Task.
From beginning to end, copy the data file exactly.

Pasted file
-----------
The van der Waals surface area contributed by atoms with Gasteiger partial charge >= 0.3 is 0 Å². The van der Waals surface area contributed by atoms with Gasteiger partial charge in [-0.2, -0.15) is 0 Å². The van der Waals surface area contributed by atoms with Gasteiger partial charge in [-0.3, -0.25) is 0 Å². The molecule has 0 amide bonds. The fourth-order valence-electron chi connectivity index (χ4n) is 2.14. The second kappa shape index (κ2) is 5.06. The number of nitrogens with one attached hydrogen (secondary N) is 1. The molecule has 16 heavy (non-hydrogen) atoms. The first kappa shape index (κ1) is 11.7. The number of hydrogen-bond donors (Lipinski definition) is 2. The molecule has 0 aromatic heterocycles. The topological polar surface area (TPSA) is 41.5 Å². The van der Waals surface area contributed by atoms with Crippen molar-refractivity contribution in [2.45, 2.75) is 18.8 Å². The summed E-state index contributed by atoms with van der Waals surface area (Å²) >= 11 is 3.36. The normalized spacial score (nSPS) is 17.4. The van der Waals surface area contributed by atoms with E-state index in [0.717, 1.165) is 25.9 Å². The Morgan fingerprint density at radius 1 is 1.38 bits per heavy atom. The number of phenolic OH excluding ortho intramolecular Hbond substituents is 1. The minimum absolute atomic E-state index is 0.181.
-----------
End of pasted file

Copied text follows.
The van der Waals surface area contributed by atoms with Gasteiger partial charge >= 0.3 is 0 Å². The van der Waals surface area contributed by atoms with Gasteiger partial charge in [-0.2, -0.15) is 0 Å². The van der Waals surface area contributed by atoms with Gasteiger partial charge in [-0.3, -0.25) is 0 Å². The molecule has 0 amide bonds. The fourth-order valence-electron chi connectivity index (χ4n) is 2.14. The second kappa shape index (κ2) is 5.06. The number of nitrogens with one attached hydrogen (secondary N) is 1. The molecule has 16 heavy (non-hydrogen) atoms. The first kappa shape index (κ1) is 11.7. The number of hydrogen-bond donors (Lipinski definition) is 2. The molecule has 0 aromatic heterocycles. The topological polar surface area (TPSA) is 41.5 Å². The van der Waals surface area contributed by atoms with Crippen molar-refractivity contribution in [2.45, 2.75) is 18.8 Å². The summed E-state index contributed by atoms with van der Waals surface area (Å²) >= 11 is 3.36. The normalized spacial score (nSPS) is 17.4. The van der Waals surface area contributed by atoms with E-state index in [0.717, 1.165) is 25.9 Å². The Morgan fingerprint density at radius 1 is 1.38 bits per heavy atom. The number of phenolic OH excluding ortho intramolecular Hbond substituents is 1. The minimum absolute atomic E-state index is 0.181.